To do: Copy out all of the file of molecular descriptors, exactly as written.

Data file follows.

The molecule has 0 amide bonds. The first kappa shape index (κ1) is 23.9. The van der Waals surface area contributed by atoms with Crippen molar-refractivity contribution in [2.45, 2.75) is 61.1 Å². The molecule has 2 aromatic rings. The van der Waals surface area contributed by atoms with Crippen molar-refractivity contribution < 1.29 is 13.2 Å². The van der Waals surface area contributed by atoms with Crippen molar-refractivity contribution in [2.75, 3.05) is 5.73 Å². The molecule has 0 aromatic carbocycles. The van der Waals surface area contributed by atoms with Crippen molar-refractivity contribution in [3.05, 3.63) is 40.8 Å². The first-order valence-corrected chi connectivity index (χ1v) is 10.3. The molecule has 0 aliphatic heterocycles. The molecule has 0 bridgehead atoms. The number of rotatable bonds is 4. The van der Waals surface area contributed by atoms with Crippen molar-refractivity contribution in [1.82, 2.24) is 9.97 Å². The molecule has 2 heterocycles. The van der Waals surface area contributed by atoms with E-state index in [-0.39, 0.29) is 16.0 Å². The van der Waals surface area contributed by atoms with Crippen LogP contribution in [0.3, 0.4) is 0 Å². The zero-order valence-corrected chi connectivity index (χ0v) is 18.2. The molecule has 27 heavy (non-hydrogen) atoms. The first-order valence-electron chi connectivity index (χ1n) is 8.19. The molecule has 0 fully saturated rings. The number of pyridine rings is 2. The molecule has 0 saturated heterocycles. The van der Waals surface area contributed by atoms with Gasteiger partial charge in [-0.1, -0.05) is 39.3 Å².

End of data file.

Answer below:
The molecule has 0 amide bonds. The first kappa shape index (κ1) is 23.9. The van der Waals surface area contributed by atoms with Crippen molar-refractivity contribution in [2.45, 2.75) is 61.1 Å². The molecule has 2 aromatic rings. The van der Waals surface area contributed by atoms with Crippen molar-refractivity contribution < 1.29 is 13.2 Å². The van der Waals surface area contributed by atoms with Crippen molar-refractivity contribution in [2.75, 3.05) is 5.73 Å². The molecule has 0 aromatic carbocycles. The van der Waals surface area contributed by atoms with Crippen molar-refractivity contribution in [3.05, 3.63) is 40.8 Å². The first-order valence-corrected chi connectivity index (χ1v) is 10.3. The molecule has 0 aliphatic heterocycles. The molecule has 0 bridgehead atoms. The number of rotatable bonds is 4. The van der Waals surface area contributed by atoms with Crippen molar-refractivity contribution in [1.82, 2.24) is 9.97 Å². The molecule has 2 heterocycles. The van der Waals surface area contributed by atoms with E-state index in [-0.39, 0.29) is 16.0 Å². The van der Waals surface area contributed by atoms with Crippen LogP contribution in [0.3, 0.4) is 0 Å². The zero-order valence-corrected chi connectivity index (χ0v) is 18.2. The molecule has 27 heavy (non-hydrogen) atoms. The first-order valence-electron chi connectivity index (χ1n) is 8.19. The molecule has 0 fully saturated rings. The number of pyridine rings is 2. The molecule has 0 saturated heterocycles. The van der Waals surface area contributed by atoms with Gasteiger partial charge in [-0.1, -0.05) is 39.3 Å².